Of course, the ‘fact’ that Mr Karam would receive 50% of whatever compensation Mr Bain might receive was untrue. It therefore couldn’t be relied upon as a justification for honest opinion. But even if it had been true, many of the defamatory comments did not explicitly state that that was why their honest opinion existed. No factual basis was provided for the opinion, therefore the defence failed. Not just that, but that no factual basis was provided throughout the thread of comments, of which the individual comment was just one portion.

That’s where my problem with the judgment lies. In many cases, blogs and social media sites (such as Facebook) involve numerous individuals who post and comment regularly, and are known by their online ‘handles’ (sometimes even their real names!). Go to the Kiwiblog comments sections, for instance, and it doesn’t take long to become acquainted with the various viewpoints of many of the commentators. You know who the anti-semites are. You know who the homophobes are. You know who the environmentalists and various left-wingers are. On an individual post on a blog, commentators often don’t feel the need to refer back to facts that have been previously stated on other posts. Bloggers don’t necessarily refer back to previous blog posts when they comment further on an individual. It’s often assumed that the ‘facts’ are taken as previously read.

In the case of the website and Facebook page that were largely the subject of Mr Karam’s defamation action, the online community who contributed to the posted material were of a like mind. They obsessively despised Mr Bain and Mr Karam, and made that very clear throughout the website and Facebook page. They also seem to have assumed that, in each new post, they didn’t have to repeat the ‘facts’ that supposedly supported their attacks on Mr Karam.

What that means is that Courtney J, by looking at defamatory comments only within the context of the individual post that was being commented on, was able to find, time and again, that no factual basis for the opinion was supplied, therefore rendering the honest opinion defence obsolete. Putting the defamatory comment into the context of the whole site may have brought about a different result in relation to a significant portion of the defamatory material.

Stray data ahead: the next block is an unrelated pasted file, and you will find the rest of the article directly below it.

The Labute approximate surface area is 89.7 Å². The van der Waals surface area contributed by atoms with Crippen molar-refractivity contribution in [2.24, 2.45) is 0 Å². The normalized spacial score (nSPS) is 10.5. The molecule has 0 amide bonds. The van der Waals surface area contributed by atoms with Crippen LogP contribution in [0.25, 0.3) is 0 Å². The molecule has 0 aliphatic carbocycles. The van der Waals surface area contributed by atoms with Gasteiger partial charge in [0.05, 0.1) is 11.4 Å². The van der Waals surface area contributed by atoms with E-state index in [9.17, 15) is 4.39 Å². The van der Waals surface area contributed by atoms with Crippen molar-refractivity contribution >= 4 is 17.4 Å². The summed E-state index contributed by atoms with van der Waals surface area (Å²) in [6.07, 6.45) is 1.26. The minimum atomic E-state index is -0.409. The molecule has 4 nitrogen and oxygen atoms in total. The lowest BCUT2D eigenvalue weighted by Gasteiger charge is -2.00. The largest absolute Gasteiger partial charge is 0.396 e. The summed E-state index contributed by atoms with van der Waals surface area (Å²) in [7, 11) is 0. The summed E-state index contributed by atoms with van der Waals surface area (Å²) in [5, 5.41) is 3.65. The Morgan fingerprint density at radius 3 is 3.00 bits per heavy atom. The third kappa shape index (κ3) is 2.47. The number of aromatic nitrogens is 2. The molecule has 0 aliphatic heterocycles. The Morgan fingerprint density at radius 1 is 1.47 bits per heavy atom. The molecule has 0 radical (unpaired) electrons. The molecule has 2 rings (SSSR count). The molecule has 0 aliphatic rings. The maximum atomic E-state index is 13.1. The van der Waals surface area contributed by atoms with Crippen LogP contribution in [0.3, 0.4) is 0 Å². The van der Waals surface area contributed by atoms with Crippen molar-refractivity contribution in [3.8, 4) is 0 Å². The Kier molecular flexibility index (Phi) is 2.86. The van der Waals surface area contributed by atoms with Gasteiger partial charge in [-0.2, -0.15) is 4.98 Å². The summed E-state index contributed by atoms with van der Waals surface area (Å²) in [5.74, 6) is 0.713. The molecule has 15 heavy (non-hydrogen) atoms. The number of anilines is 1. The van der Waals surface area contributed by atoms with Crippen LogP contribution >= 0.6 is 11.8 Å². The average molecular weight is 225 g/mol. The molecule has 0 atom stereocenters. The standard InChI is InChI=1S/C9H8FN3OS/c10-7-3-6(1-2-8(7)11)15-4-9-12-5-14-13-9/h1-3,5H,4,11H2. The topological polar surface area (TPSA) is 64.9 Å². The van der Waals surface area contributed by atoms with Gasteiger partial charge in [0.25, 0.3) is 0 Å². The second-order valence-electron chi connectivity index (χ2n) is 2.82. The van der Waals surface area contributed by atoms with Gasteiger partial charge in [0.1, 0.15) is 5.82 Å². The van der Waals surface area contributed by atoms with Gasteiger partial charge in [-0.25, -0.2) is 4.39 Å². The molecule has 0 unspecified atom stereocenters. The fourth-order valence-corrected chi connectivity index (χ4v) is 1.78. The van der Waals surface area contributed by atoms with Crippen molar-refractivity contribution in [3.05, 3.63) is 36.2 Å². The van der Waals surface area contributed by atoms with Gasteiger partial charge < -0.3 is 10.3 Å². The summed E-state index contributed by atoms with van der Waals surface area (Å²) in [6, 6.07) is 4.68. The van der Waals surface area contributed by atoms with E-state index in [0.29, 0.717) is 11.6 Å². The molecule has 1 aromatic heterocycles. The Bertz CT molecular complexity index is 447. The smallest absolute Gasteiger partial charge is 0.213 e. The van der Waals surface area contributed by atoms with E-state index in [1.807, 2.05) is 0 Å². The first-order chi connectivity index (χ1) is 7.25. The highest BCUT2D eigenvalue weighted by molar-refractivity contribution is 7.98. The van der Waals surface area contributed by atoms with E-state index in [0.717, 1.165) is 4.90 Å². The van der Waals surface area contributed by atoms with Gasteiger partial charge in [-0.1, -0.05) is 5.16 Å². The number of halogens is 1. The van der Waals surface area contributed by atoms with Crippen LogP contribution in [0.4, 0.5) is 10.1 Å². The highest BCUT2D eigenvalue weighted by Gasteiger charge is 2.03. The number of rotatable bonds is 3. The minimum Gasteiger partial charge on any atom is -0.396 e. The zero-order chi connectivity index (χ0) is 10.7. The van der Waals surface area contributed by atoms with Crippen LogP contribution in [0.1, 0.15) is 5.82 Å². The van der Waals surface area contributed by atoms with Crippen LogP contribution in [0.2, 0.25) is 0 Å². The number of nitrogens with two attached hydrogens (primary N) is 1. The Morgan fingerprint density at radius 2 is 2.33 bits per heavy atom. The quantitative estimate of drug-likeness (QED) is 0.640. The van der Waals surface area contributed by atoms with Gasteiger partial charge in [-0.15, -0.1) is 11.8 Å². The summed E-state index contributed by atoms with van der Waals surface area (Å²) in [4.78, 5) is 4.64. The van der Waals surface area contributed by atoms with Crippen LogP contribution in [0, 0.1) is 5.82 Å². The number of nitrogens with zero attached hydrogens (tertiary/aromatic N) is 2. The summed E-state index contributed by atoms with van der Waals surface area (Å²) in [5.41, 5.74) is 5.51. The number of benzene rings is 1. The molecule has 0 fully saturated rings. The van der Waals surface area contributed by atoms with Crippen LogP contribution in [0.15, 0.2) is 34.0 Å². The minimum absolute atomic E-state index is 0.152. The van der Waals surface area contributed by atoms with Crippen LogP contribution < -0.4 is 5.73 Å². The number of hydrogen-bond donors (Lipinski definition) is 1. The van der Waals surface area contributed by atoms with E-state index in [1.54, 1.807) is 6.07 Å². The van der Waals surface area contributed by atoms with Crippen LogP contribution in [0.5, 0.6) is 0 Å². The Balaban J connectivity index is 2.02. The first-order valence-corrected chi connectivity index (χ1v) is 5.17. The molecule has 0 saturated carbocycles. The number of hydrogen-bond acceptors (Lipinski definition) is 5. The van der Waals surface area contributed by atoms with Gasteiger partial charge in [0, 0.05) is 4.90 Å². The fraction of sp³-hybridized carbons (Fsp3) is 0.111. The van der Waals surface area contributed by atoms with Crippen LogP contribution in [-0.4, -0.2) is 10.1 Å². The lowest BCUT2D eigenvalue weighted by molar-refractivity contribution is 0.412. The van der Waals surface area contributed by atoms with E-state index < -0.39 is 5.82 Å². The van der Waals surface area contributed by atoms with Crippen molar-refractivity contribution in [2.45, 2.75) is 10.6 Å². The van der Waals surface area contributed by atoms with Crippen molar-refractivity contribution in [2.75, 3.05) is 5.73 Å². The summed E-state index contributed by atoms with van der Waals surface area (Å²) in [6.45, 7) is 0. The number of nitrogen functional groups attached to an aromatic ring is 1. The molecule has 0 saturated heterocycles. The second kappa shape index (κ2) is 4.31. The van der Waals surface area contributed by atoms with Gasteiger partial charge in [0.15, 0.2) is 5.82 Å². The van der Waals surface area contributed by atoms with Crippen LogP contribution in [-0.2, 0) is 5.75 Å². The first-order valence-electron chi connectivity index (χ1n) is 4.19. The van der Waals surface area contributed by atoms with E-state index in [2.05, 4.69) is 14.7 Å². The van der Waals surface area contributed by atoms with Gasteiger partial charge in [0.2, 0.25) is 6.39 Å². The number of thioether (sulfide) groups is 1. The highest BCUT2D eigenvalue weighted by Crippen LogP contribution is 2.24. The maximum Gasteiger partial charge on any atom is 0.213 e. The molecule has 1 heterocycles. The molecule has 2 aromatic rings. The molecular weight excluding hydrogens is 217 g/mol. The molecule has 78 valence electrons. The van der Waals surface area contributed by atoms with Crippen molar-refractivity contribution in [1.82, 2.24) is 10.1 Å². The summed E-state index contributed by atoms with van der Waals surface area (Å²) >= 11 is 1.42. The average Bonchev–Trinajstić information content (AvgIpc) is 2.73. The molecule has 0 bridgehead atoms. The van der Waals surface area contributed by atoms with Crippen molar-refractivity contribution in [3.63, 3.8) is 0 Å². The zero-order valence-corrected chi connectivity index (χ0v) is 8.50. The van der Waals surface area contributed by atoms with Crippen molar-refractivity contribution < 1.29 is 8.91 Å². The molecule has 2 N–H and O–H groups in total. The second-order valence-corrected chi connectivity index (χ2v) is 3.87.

That’s why I’m slightly uncomfortable with the judgment. A comment on a blog post, when viewed in isolation or as part of the individual blog post and the thread of comments that follow, may not appear to have a factual basis. However, when viewed as part of a blogger or commentator’s history of blogging or commenting, may have a factual basis that is well known to others who frequent the blog.

That’s not to say that the defendants in Mr Karam’s defamation suit don’t richly deserve to have been found to have defamed Mr Karam. My concern is whether the case sets a precedent that doesn’t necessarily fit with the way that blogs and social media actually operate.




  1. On a blog, as opposed to Facebook, it would be interesting to see if the use of tags on posts would influence the result in a similar situation. Since that would enable easy connection to the earlier information.